Review – Anyone Care for Another Crumpet? (“Emma”)

I’m not one for Jane Austen romance novels-to-screen (wait, does Pride & Prejudice & Zombies count?), but when I saw the trailer for this film, I was intrigued by the comedy, direction, and acting. Hmmm… so I thought that I’ll give this movie a shot. And I’m happy to tellya, I’m glad I did.
*

Set in the 1800’s quaint English township of rolling green hills and spawning estates of the super-rich who can’t dress themselves, we are introduced to Miss Emma Woodhouse (Anya Taylor-Joy), a single girl of 21 who, besides having sense & sensibility, is considered wise, empowered, and everyone’s go-to person for advice. Everyone, that is, except the brash and single George Knightley (Johnny Flynn), who verbally spars with her on almost every point. Waddaya guess these two are gonna hook up later?

Anyway, Emma has taken it upon herself to befriend and educate the naive young Harriet Smith (Mia Goth), and the two become inseparable. Ah, but love is in the air, and Harriet has caught the eye of the rather odd local vicar, Mr. Elton (Josh O’Connor). But also vying for Harriet’s affections is the handsome farmer, Robert Martin (Connor Swindells). Seeking her sage advice, Harriet naturally turns to Emma who, having pride and prejudice, tells Harriet what she needs to do. But things don’t work out exactly the way Emma sees it coming. In fact, things get even crazier with the arrival of two new players in the area.

Emma’s doppelganger swings into town; Jane Fairfax (Amber Anderson), who is better at piano, fashion, and getting a man than Emma. And it looks like she might have snagged the newest, most eligible bachelor in town, Frank Churchill (Callum Turner), who is not only rich and handsome, but… well, who cares! However, the tables are abruptly turned when Frank suddenly goes for Emma, and not Jane. By the second & third act’s it seems that everyone is dating or seeing someone else at one time or another, so much so, it gets confusing as to who is in love (or just ‘like’) with whom. People in this era switch lovers as quickly as they switch leggings! Geez, that must get exhausting!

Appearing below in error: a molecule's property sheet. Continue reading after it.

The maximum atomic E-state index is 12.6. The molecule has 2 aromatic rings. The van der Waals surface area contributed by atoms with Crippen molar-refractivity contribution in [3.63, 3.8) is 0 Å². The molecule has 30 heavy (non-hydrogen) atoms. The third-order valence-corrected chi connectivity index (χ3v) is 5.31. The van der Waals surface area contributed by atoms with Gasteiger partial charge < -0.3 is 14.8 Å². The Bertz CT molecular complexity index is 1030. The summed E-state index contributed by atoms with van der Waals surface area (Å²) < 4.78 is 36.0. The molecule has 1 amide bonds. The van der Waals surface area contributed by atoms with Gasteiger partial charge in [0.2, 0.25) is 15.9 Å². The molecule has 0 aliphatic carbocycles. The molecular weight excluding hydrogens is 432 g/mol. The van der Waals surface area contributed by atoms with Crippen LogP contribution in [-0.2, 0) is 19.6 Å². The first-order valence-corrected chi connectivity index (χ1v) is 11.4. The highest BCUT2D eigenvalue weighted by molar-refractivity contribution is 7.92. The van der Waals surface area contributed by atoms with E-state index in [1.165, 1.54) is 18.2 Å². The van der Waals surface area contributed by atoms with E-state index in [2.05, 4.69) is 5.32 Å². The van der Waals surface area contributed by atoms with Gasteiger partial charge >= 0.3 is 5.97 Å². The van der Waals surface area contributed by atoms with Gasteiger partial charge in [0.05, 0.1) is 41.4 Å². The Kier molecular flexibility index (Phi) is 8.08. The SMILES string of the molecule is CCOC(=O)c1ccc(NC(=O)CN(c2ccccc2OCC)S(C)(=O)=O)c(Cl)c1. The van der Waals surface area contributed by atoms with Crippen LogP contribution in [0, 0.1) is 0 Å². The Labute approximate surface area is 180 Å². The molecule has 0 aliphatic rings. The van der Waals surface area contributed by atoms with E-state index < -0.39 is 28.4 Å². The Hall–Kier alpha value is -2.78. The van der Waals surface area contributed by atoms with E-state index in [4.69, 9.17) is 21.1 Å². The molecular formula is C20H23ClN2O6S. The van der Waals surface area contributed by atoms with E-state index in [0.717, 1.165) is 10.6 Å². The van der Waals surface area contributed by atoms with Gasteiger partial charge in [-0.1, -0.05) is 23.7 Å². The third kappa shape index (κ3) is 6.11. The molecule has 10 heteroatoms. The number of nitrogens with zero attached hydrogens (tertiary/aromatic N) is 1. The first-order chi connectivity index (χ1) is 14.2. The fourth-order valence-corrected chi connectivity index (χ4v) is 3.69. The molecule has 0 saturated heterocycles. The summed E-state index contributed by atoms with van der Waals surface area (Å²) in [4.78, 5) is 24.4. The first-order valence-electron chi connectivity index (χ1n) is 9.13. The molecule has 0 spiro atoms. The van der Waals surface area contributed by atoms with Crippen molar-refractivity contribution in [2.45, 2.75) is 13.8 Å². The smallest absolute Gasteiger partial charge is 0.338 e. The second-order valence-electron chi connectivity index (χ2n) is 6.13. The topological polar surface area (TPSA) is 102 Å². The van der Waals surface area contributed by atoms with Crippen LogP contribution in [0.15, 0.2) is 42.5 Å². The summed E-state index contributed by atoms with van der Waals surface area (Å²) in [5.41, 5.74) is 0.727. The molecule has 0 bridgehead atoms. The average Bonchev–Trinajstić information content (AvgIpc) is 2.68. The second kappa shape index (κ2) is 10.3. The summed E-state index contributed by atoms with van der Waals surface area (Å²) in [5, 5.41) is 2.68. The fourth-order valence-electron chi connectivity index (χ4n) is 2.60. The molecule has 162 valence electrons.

Emma, ever the alabaster-skinned and almond-eyes beauty that she is, learns a valuable lesson in meddling in the affairs of others, as she is taken down a few pegs by the close of the film. This was the final novel by Jane Austen, adapted for the screen by first-time writer Eleanor Catton. Having never written a screenplay before, Eleanor obviously didn’t know the basic structure of your three-act script. Instead, she took the novel, chopped the scenarios into small bite-sized scenes (like short little SNL skits), and then spliced them all together into this screenplay. Needless to say, what you’re left with is a film that moves in starts ‘n’ stops; each scene playing out, stopping, then a new scene starts that may or may not tie in to the last scene. Result? There is no natural flow to the movie.

First time director, Autumn deWilde, has only done short music videos, but nonetheless, does a rather nice job on the crafting of this 18th Century love story. She has an eye for where to put the camera, lighting, and wringing the emotion from the scene. Plus, you have to stop and admire that cinematography, set design, and costuming! Gorgeous! While it’s not a gut-busting LOL comedy, (although sometimes that soundtrack would lead to believe otherwise), it does have its comedic moments, thanks to Taylor-Joy’s spot-on acting. She carries this role with grace and elegance, avoiding the pitfalls of cliched archetypes. She keeps it real. Mia Goth as the giddy Harriet plays the perfect friend for Emma, a performance laced with nuance and subtly.